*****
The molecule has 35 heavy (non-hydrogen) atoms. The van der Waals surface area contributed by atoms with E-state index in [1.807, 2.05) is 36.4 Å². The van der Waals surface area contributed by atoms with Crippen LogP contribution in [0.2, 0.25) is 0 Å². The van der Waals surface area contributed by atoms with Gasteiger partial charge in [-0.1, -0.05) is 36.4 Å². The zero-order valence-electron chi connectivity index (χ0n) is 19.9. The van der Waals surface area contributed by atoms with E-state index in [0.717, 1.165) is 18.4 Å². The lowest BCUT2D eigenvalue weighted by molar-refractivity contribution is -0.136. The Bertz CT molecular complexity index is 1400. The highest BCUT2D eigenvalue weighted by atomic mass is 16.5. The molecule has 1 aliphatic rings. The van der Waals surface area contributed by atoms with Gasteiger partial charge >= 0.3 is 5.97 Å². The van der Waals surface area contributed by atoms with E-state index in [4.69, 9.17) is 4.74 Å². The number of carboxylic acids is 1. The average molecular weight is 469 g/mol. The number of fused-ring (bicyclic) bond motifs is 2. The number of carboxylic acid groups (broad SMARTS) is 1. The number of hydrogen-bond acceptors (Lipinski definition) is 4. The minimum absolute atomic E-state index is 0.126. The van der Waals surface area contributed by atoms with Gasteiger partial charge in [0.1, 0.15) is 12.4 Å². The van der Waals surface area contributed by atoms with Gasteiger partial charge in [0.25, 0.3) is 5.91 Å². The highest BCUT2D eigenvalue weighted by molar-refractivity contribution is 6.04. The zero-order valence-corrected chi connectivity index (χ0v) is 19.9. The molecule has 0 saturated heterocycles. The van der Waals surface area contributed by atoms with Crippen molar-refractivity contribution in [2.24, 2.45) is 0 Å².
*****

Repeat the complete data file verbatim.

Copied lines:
The molecule has 35 heavy (non-hydrogen) atoms. The van der Waals surface area contributed by atoms with E-state index in [1.807, 2.05) is 36.4 Å². The van der Waals surface area contributed by atoms with Crippen LogP contribution in [0.2, 0.25) is 0 Å². The van der Waals surface area contributed by atoms with Gasteiger partial charge in [-0.1, -0.05) is 36.4 Å². The zero-order valence-electron chi connectivity index (χ0n) is 19.9. The van der Waals surface area contributed by atoms with E-state index in [0.717, 1.165) is 18.4 Å². The lowest BCUT2D eigenvalue weighted by molar-refractivity contribution is -0.136. The Bertz CT molecular complexity index is 1400. The highest BCUT2D eigenvalue weighted by atomic mass is 16.5. The molecule has 1 aliphatic rings. The van der Waals surface area contributed by atoms with Gasteiger partial charge >= 0.3 is 5.97 Å². The van der Waals surface area contributed by atoms with E-state index in [4.69, 9.17) is 4.74 Å². The number of carboxylic acids is 1. The average molecular weight is 469 g/mol. The number of fused-ring (bicyclic) bond motifs is 2. The number of carboxylic acid groups (broad SMARTS) is 1. The number of hydrogen-bond acceptors (Lipinski definition) is 4. The minimum absolute atomic E-state index is 0.126. The van der Waals surface area contributed by atoms with Gasteiger partial charge in [0.1, 0.15) is 12.4 Å². The van der Waals surface area contributed by atoms with Gasteiger partial charge in [0.25, 0.3) is 5.91 Å². The highest BCUT2D eigenvalue weighted by molar-refractivity contribution is 6.04. The zero-order valence-corrected chi connectivity index (χ0v) is 19.9. The molecule has 0 saturated heterocycles. The van der Waals surface area contributed by atoms with Crippen molar-refractivity contribution in [2.24, 2.45) is 0 Å².